Substantial quantities of the pesticide DDT are still being released from the world's oceans, despite widespread restrictions on its use during the 1970s, a computer simulation has revealed.
According to a report in Nature News, the scientists created a computer model to simulate the circulation of DDT between ocean and atmosphere between 1950 and 2002.
This revealed that since the 1970s, the re-emission of DDT from the ocean has become greater than from the three known modern releases of new DDT: its continued use in some countries for malaria control; degrading storage canisters; and other pesticides that contain DDT as a contaminant.
The calculations show that although remaining DDT use today tends to be in the southern hemisphere, its concentrations are actually growing in the northern hemisphere as it moves through the world's oceans and atmosphere.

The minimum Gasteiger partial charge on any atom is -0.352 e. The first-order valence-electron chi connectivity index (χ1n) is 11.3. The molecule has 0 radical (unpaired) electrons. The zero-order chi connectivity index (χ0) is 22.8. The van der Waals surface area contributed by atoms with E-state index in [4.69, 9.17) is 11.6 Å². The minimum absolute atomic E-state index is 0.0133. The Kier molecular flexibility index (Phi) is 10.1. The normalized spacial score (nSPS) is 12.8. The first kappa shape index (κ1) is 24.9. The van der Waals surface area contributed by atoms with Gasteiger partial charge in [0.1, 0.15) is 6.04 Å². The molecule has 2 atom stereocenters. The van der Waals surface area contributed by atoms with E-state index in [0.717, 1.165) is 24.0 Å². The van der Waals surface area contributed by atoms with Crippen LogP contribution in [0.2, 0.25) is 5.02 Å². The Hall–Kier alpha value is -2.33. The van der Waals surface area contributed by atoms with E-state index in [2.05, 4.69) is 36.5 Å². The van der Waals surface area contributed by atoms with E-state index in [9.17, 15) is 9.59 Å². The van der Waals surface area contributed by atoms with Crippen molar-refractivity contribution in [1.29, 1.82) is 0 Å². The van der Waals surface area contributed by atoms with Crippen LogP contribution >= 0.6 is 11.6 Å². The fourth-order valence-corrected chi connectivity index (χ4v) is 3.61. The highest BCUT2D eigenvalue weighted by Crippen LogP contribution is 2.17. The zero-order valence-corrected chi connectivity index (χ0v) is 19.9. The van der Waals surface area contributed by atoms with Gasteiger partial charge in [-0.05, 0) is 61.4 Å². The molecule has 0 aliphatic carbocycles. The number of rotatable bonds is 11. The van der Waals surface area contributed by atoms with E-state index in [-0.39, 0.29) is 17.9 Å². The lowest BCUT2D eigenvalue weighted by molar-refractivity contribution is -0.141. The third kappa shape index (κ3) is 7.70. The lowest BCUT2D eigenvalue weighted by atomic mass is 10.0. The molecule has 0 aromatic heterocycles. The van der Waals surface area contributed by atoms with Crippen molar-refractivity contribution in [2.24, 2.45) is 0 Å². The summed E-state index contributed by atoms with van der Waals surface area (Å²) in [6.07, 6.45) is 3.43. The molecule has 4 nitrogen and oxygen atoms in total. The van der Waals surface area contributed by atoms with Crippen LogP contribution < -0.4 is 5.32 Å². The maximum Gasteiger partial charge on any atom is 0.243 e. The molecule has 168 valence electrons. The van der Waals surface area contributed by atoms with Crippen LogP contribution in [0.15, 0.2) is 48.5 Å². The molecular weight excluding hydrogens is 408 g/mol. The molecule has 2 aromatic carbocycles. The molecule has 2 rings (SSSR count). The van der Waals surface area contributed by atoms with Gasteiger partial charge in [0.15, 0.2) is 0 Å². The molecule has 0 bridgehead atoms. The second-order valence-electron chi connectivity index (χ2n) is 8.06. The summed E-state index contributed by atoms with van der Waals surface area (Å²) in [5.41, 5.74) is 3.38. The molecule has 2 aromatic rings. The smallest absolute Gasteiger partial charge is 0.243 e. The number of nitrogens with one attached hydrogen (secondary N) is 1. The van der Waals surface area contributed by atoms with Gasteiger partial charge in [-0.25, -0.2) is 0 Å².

An estimated 1.5 million tonnes of DDT were used worldwide between the 1940s and 1970s, both as an agricultural insecticide and to control disease-carrying insects such as mosquitoes - the chemical was a key weapon in the war against malaria, for example.
But, DDT is toxic to a wide range of aquatic life, and its eggshell-thinning effects also had a drastic impact on many bird species.
Concerns about its environmental toxicity led to a series of countries banning the agricultural use of DDT through the 1970s.
There has been a drastic decline in DDT's use since then, but its legacy is still very much with us, according to Irene Stemmler and Gerhard Lammel of the Max Planck Institute for Chemistry in Mainz, Germany.
DDT is continually re-entering the atmosphere from the ocean, before being dissolved again in a recurring cycle.
"DDT is simply sitting there, waiting for the next cycle," Lammel said.
A greater concern is that DDT is migrating towards northern latitudes because the pesticide evaporates more rapidly from warmer, southern waters, thus increasing concentrations in cooler seas over time.
This is of ecological concern because marine organisms concentrate DDT by factors of millions as it moves up the food chain, reaching levels where it can have toxic effects on fish, for example - or the animals that eat them.